SONS OF DEWITT COLONY TEXAS
2000, Wallace L. McKeehan, All Rights Reserved
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San Jacinto Battle Flag, Becomes Property of State in Joint Session of Legislature on 97th Anniversary. 


San Antonio Express newspaper, April 22, 1933, Saturday.

Shermans San Jacinto FlagAUSTIN, TEXAS. APRIL 21.  Events of the Battle of San Jacinto, fought 97 years ago to obtain freedom for Texas from Mexican rule and of the more modern World War, were recalled by the Texas legislature today on the anniversary of General Sam Houston's victory over Santa Anna. A flag carried through the San Jacinto Battle by troops headed by General Sidney Sherman, who brought his fighters from Kentucky, was presented to the state in formal ceremonies held in the Texas House of Representatives.

The senate moved to the House in a body to participate in the program. Later the House visited the Senate to attend the presentation of a portrait of Major General Henry T. Allen, who commanded the 90th Division, comprising mostly Texans, in the war overseas. The San Jacinto battle flag was presented by William E. Kendall of Houston, grandson of General Sherman. Coke Stevenson of Junction, speaker of the House, accepted the cherished banner for Texas.

Mrs. Lucy Sherman Craig of Houston, only living daughter of the soldier who commanded the left wing of the Houston fighters witnessed the presentation. The flag was presented to General Sherman and his men when they left Newport, Ky., on their adventurous journey to Texas to help the war of independence. The banner was presented to the state many years ago, but was only recently rehabilitated by legislative appropriation and hung in the House of Representatives.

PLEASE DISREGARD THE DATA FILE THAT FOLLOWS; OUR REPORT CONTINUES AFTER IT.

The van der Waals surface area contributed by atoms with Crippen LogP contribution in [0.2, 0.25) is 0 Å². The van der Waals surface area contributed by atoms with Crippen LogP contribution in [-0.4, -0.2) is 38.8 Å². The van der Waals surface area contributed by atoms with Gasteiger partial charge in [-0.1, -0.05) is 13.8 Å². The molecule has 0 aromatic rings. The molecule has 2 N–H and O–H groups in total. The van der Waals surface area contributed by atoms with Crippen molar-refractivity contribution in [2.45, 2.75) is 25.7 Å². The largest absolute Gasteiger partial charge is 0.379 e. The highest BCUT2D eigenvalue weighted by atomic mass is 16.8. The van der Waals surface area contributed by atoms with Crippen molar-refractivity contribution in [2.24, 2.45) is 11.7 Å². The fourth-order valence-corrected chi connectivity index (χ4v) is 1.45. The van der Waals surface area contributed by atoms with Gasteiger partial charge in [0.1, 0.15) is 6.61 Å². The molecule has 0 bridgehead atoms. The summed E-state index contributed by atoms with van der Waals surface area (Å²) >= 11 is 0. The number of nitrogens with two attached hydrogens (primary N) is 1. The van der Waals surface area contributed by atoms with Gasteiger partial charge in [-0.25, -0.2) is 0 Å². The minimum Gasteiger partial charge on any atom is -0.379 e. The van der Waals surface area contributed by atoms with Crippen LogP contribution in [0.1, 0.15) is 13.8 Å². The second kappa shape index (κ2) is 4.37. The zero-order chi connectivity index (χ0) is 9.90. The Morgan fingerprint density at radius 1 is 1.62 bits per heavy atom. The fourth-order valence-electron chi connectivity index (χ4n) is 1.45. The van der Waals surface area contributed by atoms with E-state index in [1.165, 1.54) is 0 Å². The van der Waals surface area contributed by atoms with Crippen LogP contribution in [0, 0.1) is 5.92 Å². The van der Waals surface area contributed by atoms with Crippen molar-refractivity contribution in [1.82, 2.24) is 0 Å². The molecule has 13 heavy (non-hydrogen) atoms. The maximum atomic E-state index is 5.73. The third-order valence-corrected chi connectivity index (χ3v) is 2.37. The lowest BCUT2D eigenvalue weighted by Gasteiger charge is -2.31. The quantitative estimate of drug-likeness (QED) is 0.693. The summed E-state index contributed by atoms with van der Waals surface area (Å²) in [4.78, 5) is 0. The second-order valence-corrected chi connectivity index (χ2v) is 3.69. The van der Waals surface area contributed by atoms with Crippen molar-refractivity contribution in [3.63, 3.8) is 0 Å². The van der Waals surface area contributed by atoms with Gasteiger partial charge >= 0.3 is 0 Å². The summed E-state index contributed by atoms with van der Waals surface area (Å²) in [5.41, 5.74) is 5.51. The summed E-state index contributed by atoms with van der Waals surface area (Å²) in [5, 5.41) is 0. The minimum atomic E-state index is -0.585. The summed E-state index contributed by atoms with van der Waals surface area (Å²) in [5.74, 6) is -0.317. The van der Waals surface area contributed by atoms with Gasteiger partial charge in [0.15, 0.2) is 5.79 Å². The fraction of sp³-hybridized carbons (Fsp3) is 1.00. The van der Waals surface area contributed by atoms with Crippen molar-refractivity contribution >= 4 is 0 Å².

A California flag mender sewed the remnants together and recreated the flag under direction of the Daughters of the Republic of Texas. Mrs. O. M. Fransworth of San Antonio, president of the D.A.R., was presented as the person whose efforts made the preservation of the flag responsible. Beauford Jester of Corsicana, president of the board of regents of the University of Texas, and an officer in General Allen's division, made the principal speech incident to presentation of the World War hero's portrait. Senator Will D. Pace of Tyler, also an officer under General Allen during the World War 1, made the acceptance speech.

Provided courtesy of Randall Tarin from the files of Alamo de Parras


SONS OF DEWITT COLONY TEXAS
2000, Wallace L. McKeehan, All Rights Reserved